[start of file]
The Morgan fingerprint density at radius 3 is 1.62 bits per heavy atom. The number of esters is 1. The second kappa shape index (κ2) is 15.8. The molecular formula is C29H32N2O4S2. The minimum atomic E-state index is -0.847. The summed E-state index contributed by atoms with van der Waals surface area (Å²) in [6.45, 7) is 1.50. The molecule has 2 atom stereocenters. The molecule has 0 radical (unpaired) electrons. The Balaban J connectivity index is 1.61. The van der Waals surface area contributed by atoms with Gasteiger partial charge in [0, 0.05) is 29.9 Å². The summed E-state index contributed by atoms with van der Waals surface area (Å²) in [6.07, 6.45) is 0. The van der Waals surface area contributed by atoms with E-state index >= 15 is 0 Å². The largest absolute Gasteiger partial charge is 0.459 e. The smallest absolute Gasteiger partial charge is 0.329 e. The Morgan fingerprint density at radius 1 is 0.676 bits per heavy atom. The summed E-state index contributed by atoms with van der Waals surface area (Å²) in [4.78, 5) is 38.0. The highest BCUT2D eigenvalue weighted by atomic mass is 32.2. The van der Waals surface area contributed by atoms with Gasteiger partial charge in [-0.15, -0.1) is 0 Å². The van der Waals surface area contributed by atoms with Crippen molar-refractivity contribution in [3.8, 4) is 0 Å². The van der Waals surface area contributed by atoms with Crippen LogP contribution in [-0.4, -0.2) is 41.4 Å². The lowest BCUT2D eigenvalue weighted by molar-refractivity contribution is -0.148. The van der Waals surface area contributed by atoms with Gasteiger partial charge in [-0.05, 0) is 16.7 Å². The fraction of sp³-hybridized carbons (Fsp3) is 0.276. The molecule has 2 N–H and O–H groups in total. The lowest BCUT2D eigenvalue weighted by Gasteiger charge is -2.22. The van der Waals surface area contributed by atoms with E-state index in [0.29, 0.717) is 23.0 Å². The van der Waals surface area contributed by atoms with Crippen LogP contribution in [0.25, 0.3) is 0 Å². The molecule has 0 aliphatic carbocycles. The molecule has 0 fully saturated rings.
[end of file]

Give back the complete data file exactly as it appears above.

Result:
The Morgan fingerprint density at radius 3 is 1.62 bits per heavy atom. The number of esters is 1. The second kappa shape index (κ2) is 15.8. The molecular formula is C29H32N2O4S2. The minimum atomic E-state index is -0.847. The summed E-state index contributed by atoms with van der Waals surface area (Å²) in [6.45, 7) is 1.50. The molecule has 2 atom stereocenters. The molecule has 0 radical (unpaired) electrons. The Balaban J connectivity index is 1.61. The van der Waals surface area contributed by atoms with Gasteiger partial charge in [0, 0.05) is 29.9 Å². The summed E-state index contributed by atoms with van der Waals surface area (Å²) in [6.07, 6.45) is 0. The van der Waals surface area contributed by atoms with E-state index >= 15 is 0 Å². The largest absolute Gasteiger partial charge is 0.459 e. The smallest absolute Gasteiger partial charge is 0.329 e. The Morgan fingerprint density at radius 1 is 0.676 bits per heavy atom. The summed E-state index contributed by atoms with van der Waals surface area (Å²) in [4.78, 5) is 38.0. The highest BCUT2D eigenvalue weighted by atomic mass is 32.2. The van der Waals surface area contributed by atoms with Gasteiger partial charge in [-0.15, -0.1) is 0 Å². The van der Waals surface area contributed by atoms with Crippen molar-refractivity contribution in [3.8, 4) is 0 Å². The van der Waals surface area contributed by atoms with Crippen LogP contribution in [-0.4, -0.2) is 41.4 Å². The lowest BCUT2D eigenvalue weighted by molar-refractivity contribution is -0.148. The van der Waals surface area contributed by atoms with Gasteiger partial charge in [-0.05, 0) is 16.7 Å². The fraction of sp³-hybridized carbons (Fsp3) is 0.276. The molecule has 2 N–H and O–H groups in total. The lowest BCUT2D eigenvalue weighted by Gasteiger charge is -2.22. The van der Waals surface area contributed by atoms with E-state index in [0.29, 0.717) is 23.0 Å². The van der Waals surface area contributed by atoms with Crippen LogP contribution in [0.25, 0.3) is 0 Å². The molecule has 0 aliphatic carbocycles. The molecule has 0 fully saturated rings.